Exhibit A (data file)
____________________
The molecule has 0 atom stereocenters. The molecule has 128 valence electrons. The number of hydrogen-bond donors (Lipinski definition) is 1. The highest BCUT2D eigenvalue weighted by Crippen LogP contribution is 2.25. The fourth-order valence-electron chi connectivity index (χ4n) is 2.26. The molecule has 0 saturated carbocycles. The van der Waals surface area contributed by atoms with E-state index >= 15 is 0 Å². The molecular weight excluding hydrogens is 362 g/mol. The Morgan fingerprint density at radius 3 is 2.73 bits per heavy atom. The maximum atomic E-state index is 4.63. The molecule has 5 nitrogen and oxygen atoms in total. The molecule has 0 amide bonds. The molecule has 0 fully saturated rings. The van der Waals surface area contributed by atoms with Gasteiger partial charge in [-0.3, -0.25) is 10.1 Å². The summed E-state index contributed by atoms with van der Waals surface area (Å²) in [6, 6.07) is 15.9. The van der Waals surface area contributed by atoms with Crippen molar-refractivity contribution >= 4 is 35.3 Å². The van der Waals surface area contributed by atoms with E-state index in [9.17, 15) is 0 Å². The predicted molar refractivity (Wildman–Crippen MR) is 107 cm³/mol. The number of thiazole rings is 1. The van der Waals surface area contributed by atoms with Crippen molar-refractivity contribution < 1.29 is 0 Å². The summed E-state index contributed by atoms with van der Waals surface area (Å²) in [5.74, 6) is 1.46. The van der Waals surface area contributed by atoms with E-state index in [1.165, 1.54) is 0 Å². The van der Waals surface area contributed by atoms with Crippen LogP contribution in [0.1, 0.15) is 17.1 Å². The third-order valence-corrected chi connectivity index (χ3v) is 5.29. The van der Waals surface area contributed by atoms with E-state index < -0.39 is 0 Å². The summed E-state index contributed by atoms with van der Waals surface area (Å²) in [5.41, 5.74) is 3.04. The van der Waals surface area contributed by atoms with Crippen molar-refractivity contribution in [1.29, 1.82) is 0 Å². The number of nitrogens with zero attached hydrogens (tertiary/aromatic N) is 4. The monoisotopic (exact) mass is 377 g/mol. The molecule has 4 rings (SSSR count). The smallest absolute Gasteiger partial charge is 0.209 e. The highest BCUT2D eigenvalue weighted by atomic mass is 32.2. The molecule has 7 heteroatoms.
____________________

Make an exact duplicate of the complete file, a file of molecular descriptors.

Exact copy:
The molecule has 0 atom stereocenters. The molecule has 128 valence electrons. The number of hydrogen-bond donors (Lipinski definition) is 1. The highest BCUT2D eigenvalue weighted by Crippen LogP contribution is 2.25. The fourth-order valence-electron chi connectivity index (χ4n) is 2.26. The molecule has 0 saturated carbocycles. The van der Waals surface area contributed by atoms with E-state index >= 15 is 0 Å². The molecular weight excluding hydrogens is 362 g/mol. The Morgan fingerprint density at radius 3 is 2.73 bits per heavy atom. The maximum atomic E-state index is 4.63. The molecule has 5 nitrogen and oxygen atoms in total. The molecule has 0 amide bonds. The molecule has 0 fully saturated rings. The van der Waals surface area contributed by atoms with Gasteiger partial charge in [-0.3, -0.25) is 10.1 Å². The summed E-state index contributed by atoms with van der Waals surface area (Å²) in [6, 6.07) is 15.9. The van der Waals surface area contributed by atoms with Crippen molar-refractivity contribution >= 4 is 35.3 Å². The van der Waals surface area contributed by atoms with E-state index in [9.17, 15) is 0 Å². The predicted molar refractivity (Wildman–Crippen MR) is 107 cm³/mol. The number of thiazole rings is 1. The van der Waals surface area contributed by atoms with Crippen molar-refractivity contribution < 1.29 is 0 Å². The summed E-state index contributed by atoms with van der Waals surface area (Å²) in [5.74, 6) is 1.46. The van der Waals surface area contributed by atoms with E-state index in [1.165, 1.54) is 0 Å². The van der Waals surface area contributed by atoms with Crippen LogP contribution in [0.1, 0.15) is 17.1 Å². The third-order valence-corrected chi connectivity index (χ3v) is 5.29. The van der Waals surface area contributed by atoms with E-state index < -0.39 is 0 Å². The summed E-state index contributed by atoms with van der Waals surface area (Å²) in [5.41, 5.74) is 3.04. The van der Waals surface area contributed by atoms with Crippen molar-refractivity contribution in [1.29, 1.82) is 0 Å². The number of nitrogens with zero attached hydrogens (tertiary/aromatic N) is 4. The monoisotopic (exact) mass is 377 g/mol. The molecule has 4 rings (SSSR count). The smallest absolute Gasteiger partial charge is 0.209 e. The highest BCUT2D eigenvalue weighted by atomic mass is 32.2. The molecule has 7 heteroatoms.